LETTER TO THE EDITOR
Year : 2009 | Volume
: 15 | Issue : 2 | Page : 137-
Male gender and laparoscopic cholecystectomy
Iqbal Saleem Mir
Department of Surgery, Govt. Medical College, Srinagar, Kashmir, India
Iqbal Saleem Mir
Department of Surgery, Govt. Medical College, Srinagar, Kashmir
|How to cite this article:|
Mir IS. Male gender and laparoscopic cholecystectomy.Saudi J Gastroenterol 2009;15:137-137
|How to cite this URL:|
Mir IS. Male gender and laparoscopic cholecystectomy. Saudi J Gastroenterol [serial online] 2009 [cited 2020 Dec 3 ];15:137-137
Available from: https://www.saudijgastro.com/text.asp?2009/15/2/137/49008
I read with interest the paper on male gender and laparoscopic cholecystectomy by Al-Mulhim.  While the author needs to be commended for a thoroughly researched article, some points need to be clarified for the benefit of younger surgeons.
1. In the methodology, the author remarks that the pneumoperitoneum was created by closed method using a Veress needle. In some cases, where the patients had upper abdominal incisions, Hasson's technique was used. However, the author makes no comment about the patients who had undergone lower abdominal surgery especially by a lower midline incision. It is well known that omental and gut adhesions do develop underneath the scar, and sometimes these adhesions can be found covering a wider area internally than the skin incision. Faced with such a situation, it is wiser to use an open technique for the creation of pneumoperitoneum. Even though the gut injuries do occur with same frequency with open technique, in such cases the catastrophic vascular injuries are reduced.
Introduction of Veress needle at the Palmer's point in the left hypochondrium after aspirating the contents of stomach and ruling out splenic enlargement is another way to deal with such patients. Using optical trocars has not been proven to be immune to mishaps.
2. It is difficult to concur with the author on the irrelevance of preoperative ultrasound as a means to predict a difficult laparoscopic cholecystectomy. A routine ultrasound (USG) examination performed just before the admission can be helpful to the operating surgeon and can be done at the same time the patient is undergoing other preoperative investigations. A thick-walled gallbladder of more than 4 mm is a certain indicator about the possible difficult LC. In addition to this, the scan might document slipped stones in the common bile duct if the operator is experienced. This step becomes all the more essential if the USG has been performed at some other centre at an earlier date. The policy of preoperative USG examination should be adhered to by the surgeon till he masters the art of endosurgery and can tackle difficult cases with relative ease.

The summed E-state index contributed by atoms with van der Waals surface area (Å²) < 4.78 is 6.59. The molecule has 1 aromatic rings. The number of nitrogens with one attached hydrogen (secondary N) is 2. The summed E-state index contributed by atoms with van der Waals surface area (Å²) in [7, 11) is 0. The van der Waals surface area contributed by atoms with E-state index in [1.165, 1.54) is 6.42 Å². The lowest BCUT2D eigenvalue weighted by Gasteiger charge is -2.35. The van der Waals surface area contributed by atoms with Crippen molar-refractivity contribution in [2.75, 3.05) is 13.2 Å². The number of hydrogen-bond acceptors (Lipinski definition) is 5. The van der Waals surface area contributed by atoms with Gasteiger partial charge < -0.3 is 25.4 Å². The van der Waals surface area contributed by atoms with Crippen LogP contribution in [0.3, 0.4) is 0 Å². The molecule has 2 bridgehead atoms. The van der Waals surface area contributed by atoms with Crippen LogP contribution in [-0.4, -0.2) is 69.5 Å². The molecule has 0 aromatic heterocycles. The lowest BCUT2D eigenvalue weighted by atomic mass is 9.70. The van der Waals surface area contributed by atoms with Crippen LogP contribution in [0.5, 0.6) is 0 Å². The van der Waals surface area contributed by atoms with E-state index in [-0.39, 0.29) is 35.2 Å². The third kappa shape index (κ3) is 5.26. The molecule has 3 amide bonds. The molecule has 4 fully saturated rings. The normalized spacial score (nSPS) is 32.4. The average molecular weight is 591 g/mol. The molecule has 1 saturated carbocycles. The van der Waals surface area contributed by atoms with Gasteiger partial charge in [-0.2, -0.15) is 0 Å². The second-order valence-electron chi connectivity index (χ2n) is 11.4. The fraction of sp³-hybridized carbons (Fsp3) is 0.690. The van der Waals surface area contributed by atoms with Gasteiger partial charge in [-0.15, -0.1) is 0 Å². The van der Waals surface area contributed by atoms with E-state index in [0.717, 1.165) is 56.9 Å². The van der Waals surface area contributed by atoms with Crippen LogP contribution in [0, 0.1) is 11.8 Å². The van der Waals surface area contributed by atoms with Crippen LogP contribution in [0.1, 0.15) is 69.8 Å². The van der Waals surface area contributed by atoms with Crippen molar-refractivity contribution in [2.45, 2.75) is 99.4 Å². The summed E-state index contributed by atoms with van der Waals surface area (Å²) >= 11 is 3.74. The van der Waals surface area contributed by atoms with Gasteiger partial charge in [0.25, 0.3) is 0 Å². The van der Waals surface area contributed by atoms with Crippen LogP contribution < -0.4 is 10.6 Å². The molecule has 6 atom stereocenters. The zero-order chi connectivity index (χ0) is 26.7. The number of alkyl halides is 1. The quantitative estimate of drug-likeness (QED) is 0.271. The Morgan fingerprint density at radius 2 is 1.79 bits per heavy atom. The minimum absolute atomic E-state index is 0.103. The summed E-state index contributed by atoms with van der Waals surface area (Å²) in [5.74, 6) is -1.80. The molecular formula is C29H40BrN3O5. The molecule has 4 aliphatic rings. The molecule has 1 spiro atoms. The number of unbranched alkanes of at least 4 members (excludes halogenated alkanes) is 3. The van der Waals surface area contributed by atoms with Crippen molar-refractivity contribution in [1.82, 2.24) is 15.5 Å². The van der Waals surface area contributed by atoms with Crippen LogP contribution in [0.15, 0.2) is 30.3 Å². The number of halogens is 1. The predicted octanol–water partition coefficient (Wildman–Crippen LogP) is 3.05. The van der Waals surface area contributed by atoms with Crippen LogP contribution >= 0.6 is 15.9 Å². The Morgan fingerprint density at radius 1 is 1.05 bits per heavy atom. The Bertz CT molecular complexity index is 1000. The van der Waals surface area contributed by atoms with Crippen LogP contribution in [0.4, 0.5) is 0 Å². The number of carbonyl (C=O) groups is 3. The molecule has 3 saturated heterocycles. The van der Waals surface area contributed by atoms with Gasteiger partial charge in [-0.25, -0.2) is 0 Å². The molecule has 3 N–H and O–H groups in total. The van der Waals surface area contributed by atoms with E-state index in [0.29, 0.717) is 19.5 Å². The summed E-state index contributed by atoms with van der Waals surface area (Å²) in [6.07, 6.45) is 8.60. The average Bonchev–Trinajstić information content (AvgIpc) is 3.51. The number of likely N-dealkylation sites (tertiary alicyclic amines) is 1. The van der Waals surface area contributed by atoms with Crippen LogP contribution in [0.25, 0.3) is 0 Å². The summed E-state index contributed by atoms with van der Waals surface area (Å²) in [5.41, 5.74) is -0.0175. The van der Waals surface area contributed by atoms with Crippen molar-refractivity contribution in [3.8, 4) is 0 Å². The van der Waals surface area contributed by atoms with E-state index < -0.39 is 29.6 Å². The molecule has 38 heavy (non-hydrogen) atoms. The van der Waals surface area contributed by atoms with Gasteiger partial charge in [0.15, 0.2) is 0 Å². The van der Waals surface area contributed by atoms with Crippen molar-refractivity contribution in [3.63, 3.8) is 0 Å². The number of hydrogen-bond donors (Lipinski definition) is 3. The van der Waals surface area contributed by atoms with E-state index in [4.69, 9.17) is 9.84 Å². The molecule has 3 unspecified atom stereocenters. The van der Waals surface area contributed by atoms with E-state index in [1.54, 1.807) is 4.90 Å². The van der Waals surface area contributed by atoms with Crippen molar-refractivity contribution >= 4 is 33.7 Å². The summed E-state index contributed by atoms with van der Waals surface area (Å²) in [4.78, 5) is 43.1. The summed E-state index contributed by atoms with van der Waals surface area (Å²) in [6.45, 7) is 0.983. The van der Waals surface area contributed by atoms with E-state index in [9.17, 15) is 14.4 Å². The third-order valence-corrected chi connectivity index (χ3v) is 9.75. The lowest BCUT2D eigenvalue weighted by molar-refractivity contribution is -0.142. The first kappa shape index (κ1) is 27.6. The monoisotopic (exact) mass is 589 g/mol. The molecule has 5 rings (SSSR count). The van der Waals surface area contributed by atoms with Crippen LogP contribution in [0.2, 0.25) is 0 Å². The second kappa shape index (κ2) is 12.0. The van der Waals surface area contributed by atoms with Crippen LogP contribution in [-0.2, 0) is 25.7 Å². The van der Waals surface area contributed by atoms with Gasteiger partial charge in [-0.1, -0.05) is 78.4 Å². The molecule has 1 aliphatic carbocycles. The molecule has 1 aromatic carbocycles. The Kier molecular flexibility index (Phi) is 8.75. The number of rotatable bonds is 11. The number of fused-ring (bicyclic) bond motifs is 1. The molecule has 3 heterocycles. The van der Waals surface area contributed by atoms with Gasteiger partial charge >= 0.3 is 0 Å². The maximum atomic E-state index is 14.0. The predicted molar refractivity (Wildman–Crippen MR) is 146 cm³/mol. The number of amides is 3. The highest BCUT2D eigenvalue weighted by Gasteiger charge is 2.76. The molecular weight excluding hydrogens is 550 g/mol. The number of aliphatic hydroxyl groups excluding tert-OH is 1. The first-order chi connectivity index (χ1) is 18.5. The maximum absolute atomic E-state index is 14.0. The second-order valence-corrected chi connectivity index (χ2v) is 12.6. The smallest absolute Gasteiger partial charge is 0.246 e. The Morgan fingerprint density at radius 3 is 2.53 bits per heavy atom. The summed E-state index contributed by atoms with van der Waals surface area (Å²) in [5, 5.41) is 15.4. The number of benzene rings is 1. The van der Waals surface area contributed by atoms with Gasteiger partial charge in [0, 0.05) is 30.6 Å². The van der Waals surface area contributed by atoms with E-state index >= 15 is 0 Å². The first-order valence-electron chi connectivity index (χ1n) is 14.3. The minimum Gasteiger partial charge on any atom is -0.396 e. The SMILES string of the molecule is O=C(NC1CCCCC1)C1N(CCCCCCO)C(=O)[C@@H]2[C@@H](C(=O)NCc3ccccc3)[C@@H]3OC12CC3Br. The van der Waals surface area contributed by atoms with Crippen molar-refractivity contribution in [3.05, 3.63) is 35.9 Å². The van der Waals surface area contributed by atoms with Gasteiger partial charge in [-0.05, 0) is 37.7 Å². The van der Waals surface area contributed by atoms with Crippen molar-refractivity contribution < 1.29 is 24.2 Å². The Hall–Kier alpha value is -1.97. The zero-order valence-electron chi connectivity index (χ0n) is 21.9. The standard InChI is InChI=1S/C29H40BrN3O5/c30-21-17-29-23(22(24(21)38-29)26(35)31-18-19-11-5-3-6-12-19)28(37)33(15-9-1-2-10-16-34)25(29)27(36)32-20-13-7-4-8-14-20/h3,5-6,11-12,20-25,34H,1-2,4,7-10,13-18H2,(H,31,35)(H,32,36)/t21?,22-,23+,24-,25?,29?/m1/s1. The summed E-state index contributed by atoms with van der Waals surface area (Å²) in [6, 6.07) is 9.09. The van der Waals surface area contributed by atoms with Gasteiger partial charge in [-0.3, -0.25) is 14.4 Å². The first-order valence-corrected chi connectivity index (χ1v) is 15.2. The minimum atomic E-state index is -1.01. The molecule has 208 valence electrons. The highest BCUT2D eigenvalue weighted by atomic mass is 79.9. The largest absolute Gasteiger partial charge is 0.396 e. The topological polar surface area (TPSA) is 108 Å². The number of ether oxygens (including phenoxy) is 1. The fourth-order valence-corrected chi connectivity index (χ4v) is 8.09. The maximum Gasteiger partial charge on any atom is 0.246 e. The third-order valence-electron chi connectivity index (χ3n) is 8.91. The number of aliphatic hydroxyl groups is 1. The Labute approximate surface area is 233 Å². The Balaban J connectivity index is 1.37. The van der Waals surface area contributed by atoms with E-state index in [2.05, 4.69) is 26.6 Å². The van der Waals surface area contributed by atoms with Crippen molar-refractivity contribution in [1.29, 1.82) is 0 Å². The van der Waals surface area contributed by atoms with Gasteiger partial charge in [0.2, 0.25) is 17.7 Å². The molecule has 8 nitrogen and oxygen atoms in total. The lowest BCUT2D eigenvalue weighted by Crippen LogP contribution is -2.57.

3. The idea of any publication is to present the work of the author to readers. In addition it stimulates other surgeons to look beyond their horizons. It is essential for the author to present a clear message to the readers whether the results can be reproduced by a surgeon at the start of his career. The author has to clearly demarcate the thin line in his article between calculated boldness and overzealous ventures. The reader on his part has to understand his limitations in surgical skills and stick to a step care approach especially during the early phase of the "learning curve."
|1||Al-Mulhim AA. Male gender is not a risk factor for the outcome of laparoscopic cholecystectomy: A single surgeon experience. Saudi J Gastroenterol 2008;14:73-9.|